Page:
First Steps – Create Your Project in JazzHub

The first step is to create your project in JazzHub.  So first log in to JazzHub and get to your initial screen.  If you already have JazzHub projects, you will see them listed here.

  • On the top menu bar, you will see a menu option for “Explore”.  Click on “Explore”.
  • In the search bar, type in “Jstart”, and search.
  • You will see a number of projects pop up.  Select the “jstart | Twitter Influence Analyzer (Node)” project.
    • Note: You can choose something else if you want to show off/explore some other aspect or platform of BlueMix.
  • You will now see that main page for the “jstart | Twitter Influence Analyzer (Node)” project.
    • You will see the files in the project, and some text below that from the “README.md” file in the project.  If you read the directions in this file for the IBM JazzHub method, you will find that it matches much of what we explain here.
  • Click on the “Edit Code” button.  DON’T PANIC – you’re not going to start editing code yet.  You should see something like the picture below.  Now you will create your own demo project by clicking on the “Fork” button on the secondary menu bar.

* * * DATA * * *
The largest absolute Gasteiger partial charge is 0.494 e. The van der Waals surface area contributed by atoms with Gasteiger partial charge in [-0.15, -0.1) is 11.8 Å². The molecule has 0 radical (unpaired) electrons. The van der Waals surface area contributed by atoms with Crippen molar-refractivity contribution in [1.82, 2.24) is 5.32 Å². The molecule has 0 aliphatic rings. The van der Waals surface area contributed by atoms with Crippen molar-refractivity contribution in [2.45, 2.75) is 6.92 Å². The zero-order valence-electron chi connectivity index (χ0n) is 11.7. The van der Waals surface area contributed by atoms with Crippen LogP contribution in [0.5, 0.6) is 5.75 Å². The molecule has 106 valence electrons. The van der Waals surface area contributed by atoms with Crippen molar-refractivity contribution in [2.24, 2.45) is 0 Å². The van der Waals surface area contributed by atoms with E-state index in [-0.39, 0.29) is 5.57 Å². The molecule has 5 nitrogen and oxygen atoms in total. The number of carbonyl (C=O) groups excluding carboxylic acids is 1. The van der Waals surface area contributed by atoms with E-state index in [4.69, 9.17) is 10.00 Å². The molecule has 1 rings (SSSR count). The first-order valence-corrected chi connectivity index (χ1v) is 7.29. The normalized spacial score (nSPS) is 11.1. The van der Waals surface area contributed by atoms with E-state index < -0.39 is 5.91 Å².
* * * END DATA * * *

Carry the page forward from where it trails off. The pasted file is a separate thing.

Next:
ForkDialog

  • At this point you will be asked for a name for your new project.  Give it a good name like, “Twitter Analyzer Demo App”.  Make sure that the checkbox for “Make it private” is NOT checked.  You will want to be able to show other people that they  can access your application from ANYWHERE.  Note: This operation may take a minute or two.
    • You are now creating a project with a fork of the code from the original project.  This project will be integrated with BlueMix, so you will be able to edit your code “in the cloud” from your browser, and then deploy these changes to your application instance running out on the cloud.
  • When it has completed, you will notice that your browser is now showing your new project.  You are now looking at your very own Twitter Analyzer application!  Now we need to make some minor changes, and we’ll get this working in no time.
  • Our first code change is to the “config.json.txt” file.  First we need to rename this file to “config.json”.